Basically any process which can successfully connect to a X11 server has full access to what occurs on that server. The X11 security model assumes that attackers are rejected at connection time. The usual security system is that clients must send a specific "magic cookie" as part of their first message, the cookie being a random blob which is created when the server launches or as part of the login procedure; the cookie is also copied to a location which is accessible only to the "allowed" applications. On Unix-like systems, the cookie is traditionally in the
$HOME/.Xauthority file, but may be elsewhere (on my recent Linux system, it seems to be somewhere in a sub-directory of
/var/run/gdm/), the point being that the file is readable only to a single Unix user. When forwarding X11 connections, SSH uses the
xauth command to transparently transport the current cookie from the client to the server (so that applications launched on the remote host can send the cookie when they connect back).
So there is isolation with X11 -- but it is between users (as controlled by the OS), not between applications executed on behalf of the same user.
In older times, the magic cookies were not very common, hence some applications (notably xterm) included countermeasures such as refusing synthetic events (i.e. events resulting from a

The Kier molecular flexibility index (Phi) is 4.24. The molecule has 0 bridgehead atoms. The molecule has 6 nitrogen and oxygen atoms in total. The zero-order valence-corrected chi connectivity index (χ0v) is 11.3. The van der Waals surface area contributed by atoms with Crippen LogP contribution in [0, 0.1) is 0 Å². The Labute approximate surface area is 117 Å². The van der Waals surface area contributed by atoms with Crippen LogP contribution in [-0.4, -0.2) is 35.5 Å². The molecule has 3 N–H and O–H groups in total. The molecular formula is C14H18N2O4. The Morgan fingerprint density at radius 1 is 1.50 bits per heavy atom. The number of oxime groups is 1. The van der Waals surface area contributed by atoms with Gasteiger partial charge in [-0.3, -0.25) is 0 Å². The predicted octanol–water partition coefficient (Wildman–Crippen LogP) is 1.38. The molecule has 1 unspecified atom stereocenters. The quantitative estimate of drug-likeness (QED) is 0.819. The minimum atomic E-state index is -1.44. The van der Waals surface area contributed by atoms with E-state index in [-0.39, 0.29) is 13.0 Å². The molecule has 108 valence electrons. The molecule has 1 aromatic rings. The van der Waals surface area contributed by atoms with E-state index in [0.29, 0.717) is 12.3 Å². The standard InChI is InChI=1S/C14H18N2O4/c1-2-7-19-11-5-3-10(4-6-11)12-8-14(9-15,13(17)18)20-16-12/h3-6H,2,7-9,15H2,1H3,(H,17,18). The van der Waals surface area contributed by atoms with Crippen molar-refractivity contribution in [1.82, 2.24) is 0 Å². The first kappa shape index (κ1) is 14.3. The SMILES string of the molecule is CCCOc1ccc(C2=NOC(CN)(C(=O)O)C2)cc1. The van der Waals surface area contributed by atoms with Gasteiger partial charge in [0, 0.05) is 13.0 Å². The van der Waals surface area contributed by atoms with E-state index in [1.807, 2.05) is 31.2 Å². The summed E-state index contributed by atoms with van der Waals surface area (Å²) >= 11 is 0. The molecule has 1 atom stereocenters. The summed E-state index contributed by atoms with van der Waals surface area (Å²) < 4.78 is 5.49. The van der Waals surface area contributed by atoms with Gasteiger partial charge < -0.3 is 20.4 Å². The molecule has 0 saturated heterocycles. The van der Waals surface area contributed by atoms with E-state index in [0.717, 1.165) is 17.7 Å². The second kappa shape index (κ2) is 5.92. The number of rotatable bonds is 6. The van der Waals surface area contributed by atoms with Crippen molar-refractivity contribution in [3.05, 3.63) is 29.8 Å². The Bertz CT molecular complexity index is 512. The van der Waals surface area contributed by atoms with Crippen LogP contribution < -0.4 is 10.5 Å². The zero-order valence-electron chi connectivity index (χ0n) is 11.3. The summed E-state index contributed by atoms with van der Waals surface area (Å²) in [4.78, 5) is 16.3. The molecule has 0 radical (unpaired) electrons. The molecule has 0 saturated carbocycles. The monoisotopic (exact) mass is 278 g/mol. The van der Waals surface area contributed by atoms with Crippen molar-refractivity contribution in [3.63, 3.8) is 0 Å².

XSendEvent() called, as opposed to events coming from the hardware). Such measures were before many of the extensions which have grown on the X11 protocol over years, such as XTest, which make them mostly obsolete and useless.
Qubes is an operating system which builds on Xen to isolate some applications from each other -- each VM having its own exclusive display, with no possible interactions with the X11 servers from other VM. I have trouble reading "Beta 1" and "secure" in the same sentence, though...
For the X11 part, the same kind of isolation has existed for many years as Xnest (with an updated successor called Xephyr): you run the potentially evil application under a specific, isolated user ID, and let it connect only to a Xephyr instance which itself connects to the main X11 server as if it was a simple application. To evade that isolation, the application should hijack Xephyr (e.g. through a buffer overflow). The Qubes solution is only more thorough in that it replaces the Unix basic isolation ("distinct user ID") with a much more massive VM layer.
Wayland does not seem to advertise anything about isolation so it is a safe bet that it does nothing in that respect. Also, Wayland tries to give almost-direct hardware access to applications when possible, so any security model in that situation would be relative to how the undocumented 3D hardware and closed-source driver collaborate to avoid a misplaced DMA transfer to gain extra rights -- this does not look like the best way to build security.